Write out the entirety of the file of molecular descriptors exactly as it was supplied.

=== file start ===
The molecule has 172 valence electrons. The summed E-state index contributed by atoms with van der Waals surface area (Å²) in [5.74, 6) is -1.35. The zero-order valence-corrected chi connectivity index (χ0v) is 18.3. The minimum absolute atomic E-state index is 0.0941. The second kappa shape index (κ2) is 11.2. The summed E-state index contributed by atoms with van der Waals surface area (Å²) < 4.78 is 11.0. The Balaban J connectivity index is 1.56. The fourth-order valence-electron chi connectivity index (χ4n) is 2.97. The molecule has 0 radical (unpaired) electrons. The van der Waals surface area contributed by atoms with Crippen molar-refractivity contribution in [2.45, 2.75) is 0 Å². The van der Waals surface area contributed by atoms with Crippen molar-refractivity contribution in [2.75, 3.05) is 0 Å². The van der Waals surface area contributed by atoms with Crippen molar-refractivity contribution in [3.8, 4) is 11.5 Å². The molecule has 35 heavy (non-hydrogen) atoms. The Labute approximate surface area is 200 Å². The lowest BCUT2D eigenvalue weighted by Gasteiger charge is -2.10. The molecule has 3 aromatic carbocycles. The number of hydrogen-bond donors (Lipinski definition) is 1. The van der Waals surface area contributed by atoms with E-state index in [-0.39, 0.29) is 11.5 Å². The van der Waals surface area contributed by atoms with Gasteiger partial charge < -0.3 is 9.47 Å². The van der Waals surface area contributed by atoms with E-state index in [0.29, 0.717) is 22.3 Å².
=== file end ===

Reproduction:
The molecule has 172 valence electrons. The summed E-state index contributed by atoms with van der Waals surface area (Å²) in [5.74, 6) is -1.35. The zero-order valence-corrected chi connectivity index (χ0v) is 18.3. The minimum absolute atomic E-state index is 0.0941. The second kappa shape index (κ2) is 11.2. The summed E-state index contributed by atoms with van der Waals surface area (Å²) < 4.78 is 11.0. The Balaban J connectivity index is 1.56. The fourth-order valence-electron chi connectivity index (χ4n) is 2.97. The molecule has 0 radical (unpaired) electrons. The van der Waals surface area contributed by atoms with Crippen molar-refractivity contribution in [2.45, 2.75) is 0 Å². The van der Waals surface area contributed by atoms with Crippen molar-refractivity contribution in [2.75, 3.05) is 0 Å². The van der Waals surface area contributed by atoms with Crippen molar-refractivity contribution in [3.8, 4) is 11.5 Å². The molecule has 35 heavy (non-hydrogen) atoms. The Labute approximate surface area is 200 Å². The lowest BCUT2D eigenvalue weighted by Gasteiger charge is -2.10. The molecule has 3 aromatic carbocycles. The number of hydrogen-bond donors (Lipinski definition) is 1. The van der Waals surface area contributed by atoms with E-state index in [-0.39, 0.29) is 11.5 Å². The van der Waals surface area contributed by atoms with Gasteiger partial charge < -0.3 is 9.47 Å². The van der Waals surface area contributed by atoms with E-state index in [0.29, 0.717) is 22.3 Å².